Contrast in intracardiac acoustic radiation force impulse images of radiofrequency ablation lesions.
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We have previously shown that intracardiac acoustic radiation force impulse (ARFI) imaging visualizes tissue stiffness changes caused by radiofrequency ablation (RFA). The objectives of this in vivo study were to (1) quantify measured ARFI-induced displacements in RFA lesion and unablated myocardium and (2) calculate the lesion contrast (C) and contrast-to-noise ratio (CNR) in two-dimensional ARFI and conventional intracardiac echo images. In eight canine subjects, an ARFI imaging-electroanatomical mapping system was used to map right atrial ablation lesion sites and guide the acquisition of ARFI images at these sites before and after ablation. Readers of the ARFI images identified lesion sites with high sensitivity (90.2%) and specificity (94.3%) and the average measured ARFI-induced displacements were higher at unablated sites (11.23 ± 1.71 µm) than at ablated sites (6.06 ± 0.94 µm). The average lesion C (0.29 ± 0.33) and CNR (1.83 ± 1.75) were significantly higher for ARFI images than for spatially registered conventional B-mode images (C = -0.03 ± 0.28, CNR = 0.74 ± 0.68).
Subjectacoustic radiation force impulse imaging
cardiac radiofrequency ablation
Cardiac Surgical Procedures
Elasticity Imaging Techniques
Image Processing, Computer-Assisted
Sensitivity and Specificity
Published Version (Please cite this version)10.1177/0161734613519602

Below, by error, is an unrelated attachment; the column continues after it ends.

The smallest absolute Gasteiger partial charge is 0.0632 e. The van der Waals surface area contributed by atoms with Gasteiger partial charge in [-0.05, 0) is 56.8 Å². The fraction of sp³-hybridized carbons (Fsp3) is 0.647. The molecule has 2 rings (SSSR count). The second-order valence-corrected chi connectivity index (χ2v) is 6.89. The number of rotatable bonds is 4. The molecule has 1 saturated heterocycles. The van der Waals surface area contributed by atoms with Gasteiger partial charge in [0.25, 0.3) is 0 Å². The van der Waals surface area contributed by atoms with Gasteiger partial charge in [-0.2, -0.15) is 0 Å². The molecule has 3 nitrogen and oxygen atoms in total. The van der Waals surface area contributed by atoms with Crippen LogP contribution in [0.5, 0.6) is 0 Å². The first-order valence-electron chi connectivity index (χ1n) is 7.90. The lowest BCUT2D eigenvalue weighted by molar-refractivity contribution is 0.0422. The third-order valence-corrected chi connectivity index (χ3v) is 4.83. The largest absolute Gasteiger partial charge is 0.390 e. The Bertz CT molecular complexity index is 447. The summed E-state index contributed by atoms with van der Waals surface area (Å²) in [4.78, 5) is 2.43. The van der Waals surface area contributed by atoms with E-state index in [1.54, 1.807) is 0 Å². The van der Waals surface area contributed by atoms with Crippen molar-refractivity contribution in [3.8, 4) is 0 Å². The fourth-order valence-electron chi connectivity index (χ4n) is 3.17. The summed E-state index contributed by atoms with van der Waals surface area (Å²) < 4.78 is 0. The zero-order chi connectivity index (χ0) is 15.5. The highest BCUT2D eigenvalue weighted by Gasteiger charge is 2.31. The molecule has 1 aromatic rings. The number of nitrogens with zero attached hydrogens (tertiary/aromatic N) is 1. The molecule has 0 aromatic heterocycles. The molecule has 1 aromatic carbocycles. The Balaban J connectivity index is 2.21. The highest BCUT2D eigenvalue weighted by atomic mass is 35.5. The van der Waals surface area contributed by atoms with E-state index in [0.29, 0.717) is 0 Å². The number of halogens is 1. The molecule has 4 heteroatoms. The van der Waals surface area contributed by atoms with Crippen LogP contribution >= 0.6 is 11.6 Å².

Publication InfoEyerly, Stephanie A; Bahnson, Tristram D; Koontz, Jason I; Bradway, David P; Dumont, Douglas M; Trahey, Gregg E; & Wolf, Patrick D (2014). Contrast in intracardiac acoustic radiation force impulse images of radiofrequency ablation lesions. Ultrason Imaging, 36(2). pp. 133-148. 10.1177/0161734613519602. Retrieved from https://hdl.handle.net/10161/10368.
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Tristram Dan Bahnson
Professor of Medicine
David P. Bradway is a research scientist in the Biomedical Engineering Department at Duke University. He earned his Ph.D. in biomedical engineering in 2013 from Duke. Afterward, he was a guest postdoc at the Technical University of Denmark (DTU), supported by a Whitaker International Program Scholarship. He has conducted research internships at the Cleveland Clinic Foundation, Volcano Corporation, and Siemens Healthcare, working on ultrasound research since 2002.
Associate Professor of Medicine
Gregg E. Trahey
Robert Plonsey Distinguished Professor of Biomedical Engineering
My laboratory develops and evaluates novel ultrasonic imaging methods. Current projects involve high resolutioon imaging of the breast and mechanical characterization of the breast and cardiovascular system. We conduct phantom, animal, ex vivo and in vivo trials. Current clinical trials involve imaging of soft and hard vascular plaques and mecahnical imaging of breast lesions.
Patrick D. Wolf
Associate Professor of Biomedical Engineering
My research is primarily in the area of advanced instrumentation for diagnosis and treatment of electrophysiological problems. This research covers two primary organ systems: the heart and the brain. One thrust of the cardiac-based work is centered on atrial fibrillation and in particular on very low energy atrial defibrillation strategies. The goal is to produce a device that can defibrillate the atria with a painless series of electrical impulses. A second area of interest is the st
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